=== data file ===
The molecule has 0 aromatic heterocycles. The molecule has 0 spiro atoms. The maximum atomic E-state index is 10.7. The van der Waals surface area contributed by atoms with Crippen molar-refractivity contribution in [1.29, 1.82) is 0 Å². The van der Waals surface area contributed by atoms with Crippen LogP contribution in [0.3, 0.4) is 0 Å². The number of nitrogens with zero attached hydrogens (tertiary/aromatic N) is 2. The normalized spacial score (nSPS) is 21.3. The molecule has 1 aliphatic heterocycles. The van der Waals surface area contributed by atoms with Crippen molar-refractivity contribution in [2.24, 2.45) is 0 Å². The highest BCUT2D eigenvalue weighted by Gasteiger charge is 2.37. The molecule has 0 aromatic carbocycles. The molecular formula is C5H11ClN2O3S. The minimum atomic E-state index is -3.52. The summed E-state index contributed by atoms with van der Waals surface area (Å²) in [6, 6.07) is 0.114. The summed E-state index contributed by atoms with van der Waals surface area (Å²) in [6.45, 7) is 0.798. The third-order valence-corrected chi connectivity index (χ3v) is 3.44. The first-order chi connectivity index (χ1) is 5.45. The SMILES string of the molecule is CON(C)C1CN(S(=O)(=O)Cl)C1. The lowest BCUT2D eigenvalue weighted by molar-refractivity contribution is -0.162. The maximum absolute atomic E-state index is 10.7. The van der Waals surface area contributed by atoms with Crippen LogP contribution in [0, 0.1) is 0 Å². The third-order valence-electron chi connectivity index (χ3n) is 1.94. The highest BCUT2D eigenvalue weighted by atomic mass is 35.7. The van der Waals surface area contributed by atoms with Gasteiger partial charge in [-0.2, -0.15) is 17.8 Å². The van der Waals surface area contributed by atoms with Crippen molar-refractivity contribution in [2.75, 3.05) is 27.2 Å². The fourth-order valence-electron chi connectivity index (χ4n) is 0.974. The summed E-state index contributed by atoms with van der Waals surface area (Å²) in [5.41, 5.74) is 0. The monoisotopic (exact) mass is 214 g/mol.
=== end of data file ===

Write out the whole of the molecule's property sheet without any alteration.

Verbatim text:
The molecule has 0 aromatic heterocycles. The molecule has 0 spiro atoms. The maximum atomic E-state index is 10.7. The van der Waals surface area contributed by atoms with Crippen molar-refractivity contribution in [1.29, 1.82) is 0 Å². The van der Waals surface area contributed by atoms with Crippen LogP contribution in [0.3, 0.4) is 0 Å². The number of nitrogens with zero attached hydrogens (tertiary/aromatic N) is 2. The normalized spacial score (nSPS) is 21.3. The molecule has 1 aliphatic heterocycles. The van der Waals surface area contributed by atoms with Crippen molar-refractivity contribution in [2.24, 2.45) is 0 Å². The highest BCUT2D eigenvalue weighted by Gasteiger charge is 2.37. The molecule has 0 aromatic carbocycles. The molecular formula is C5H11ClN2O3S. The minimum atomic E-state index is -3.52. The summed E-state index contributed by atoms with van der Waals surface area (Å²) in [6, 6.07) is 0.114. The summed E-state index contributed by atoms with van der Waals surface area (Å²) in [6.45, 7) is 0.798. The third-order valence-corrected chi connectivity index (χ3v) is 3.44. The first-order chi connectivity index (χ1) is 5.45. The SMILES string of the molecule is CON(C)C1CN(S(=O)(=O)Cl)C1. The lowest BCUT2D eigenvalue weighted by molar-refractivity contribution is -0.162. The maximum absolute atomic E-state index is 10.7. The van der Waals surface area contributed by atoms with Crippen LogP contribution in [0, 0.1) is 0 Å². The third-order valence-electron chi connectivity index (χ3n) is 1.94. The highest BCUT2D eigenvalue weighted by atomic mass is 35.7. The van der Waals surface area contributed by atoms with Gasteiger partial charge in [-0.2, -0.15) is 17.8 Å². The van der Waals surface area contributed by atoms with Crippen molar-refractivity contribution in [2.75, 3.05) is 27.2 Å². The fourth-order valence-electron chi connectivity index (χ4n) is 0.974. The summed E-state index contributed by atoms with van der Waals surface area (Å²) in [5.41, 5.74) is 0. The monoisotopic (exact) mass is 214 g/mol.